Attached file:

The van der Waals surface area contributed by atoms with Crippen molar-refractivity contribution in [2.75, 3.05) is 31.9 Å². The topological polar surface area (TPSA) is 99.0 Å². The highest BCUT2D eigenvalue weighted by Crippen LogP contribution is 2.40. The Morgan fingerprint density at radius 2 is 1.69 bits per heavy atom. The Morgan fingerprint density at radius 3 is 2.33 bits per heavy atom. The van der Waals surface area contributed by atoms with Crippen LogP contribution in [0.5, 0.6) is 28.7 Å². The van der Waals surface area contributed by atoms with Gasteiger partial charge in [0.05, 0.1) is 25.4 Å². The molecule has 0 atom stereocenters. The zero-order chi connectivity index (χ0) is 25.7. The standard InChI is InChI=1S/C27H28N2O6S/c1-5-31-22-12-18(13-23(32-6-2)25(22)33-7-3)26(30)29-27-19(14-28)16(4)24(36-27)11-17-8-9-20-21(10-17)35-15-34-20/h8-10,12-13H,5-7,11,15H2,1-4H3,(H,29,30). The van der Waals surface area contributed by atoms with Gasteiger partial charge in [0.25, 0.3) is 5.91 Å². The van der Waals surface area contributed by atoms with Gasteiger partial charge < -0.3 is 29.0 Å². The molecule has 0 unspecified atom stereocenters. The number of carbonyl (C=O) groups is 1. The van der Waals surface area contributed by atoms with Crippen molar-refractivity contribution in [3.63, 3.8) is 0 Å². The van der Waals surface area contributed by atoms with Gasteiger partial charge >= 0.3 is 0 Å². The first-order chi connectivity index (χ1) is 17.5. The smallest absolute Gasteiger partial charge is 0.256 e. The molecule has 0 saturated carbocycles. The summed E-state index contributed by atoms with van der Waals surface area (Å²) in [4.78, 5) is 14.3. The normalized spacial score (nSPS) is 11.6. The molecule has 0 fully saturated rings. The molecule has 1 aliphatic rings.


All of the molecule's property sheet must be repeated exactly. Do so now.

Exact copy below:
The van der Waals surface area contributed by atoms with Crippen molar-refractivity contribution in [2.75, 3.05) is 31.9 Å². The topological polar surface area (TPSA) is 99.0 Å². The highest BCUT2D eigenvalue weighted by Crippen LogP contribution is 2.40. The Morgan fingerprint density at radius 2 is 1.69 bits per heavy atom. The Morgan fingerprint density at radius 3 is 2.33 bits per heavy atom. The van der Waals surface area contributed by atoms with Crippen LogP contribution in [0.5, 0.6) is 28.7 Å². The van der Waals surface area contributed by atoms with Gasteiger partial charge in [0.05, 0.1) is 25.4 Å². The molecule has 0 atom stereocenters. The zero-order chi connectivity index (χ0) is 25.7. The standard InChI is InChI=1S/C27H28N2O6S/c1-5-31-22-12-18(13-23(32-6-2)25(22)33-7-3)26(30)29-27-19(14-28)16(4)24(36-27)11-17-8-9-20-21(10-17)35-15-34-20/h8-10,12-13H,5-7,11,15H2,1-4H3,(H,29,30). The van der Waals surface area contributed by atoms with Gasteiger partial charge in [0.25, 0.3) is 5.91 Å². The van der Waals surface area contributed by atoms with Gasteiger partial charge < -0.3 is 29.0 Å². The molecule has 0 unspecified atom stereocenters. The number of carbonyl (C=O) groups is 1. The van der Waals surface area contributed by atoms with Crippen molar-refractivity contribution in [3.63, 3.8) is 0 Å². The van der Waals surface area contributed by atoms with Gasteiger partial charge >= 0.3 is 0 Å². The first-order chi connectivity index (χ1) is 17.5. The smallest absolute Gasteiger partial charge is 0.256 e. The molecule has 0 saturated carbocycles. The summed E-state index contributed by atoms with van der Waals surface area (Å²) in [4.78, 5) is 14.3. The normalized spacial score (nSPS) is 11.6. The molecule has 0 fully saturated rings. The molecule has 1 aliphatic rings.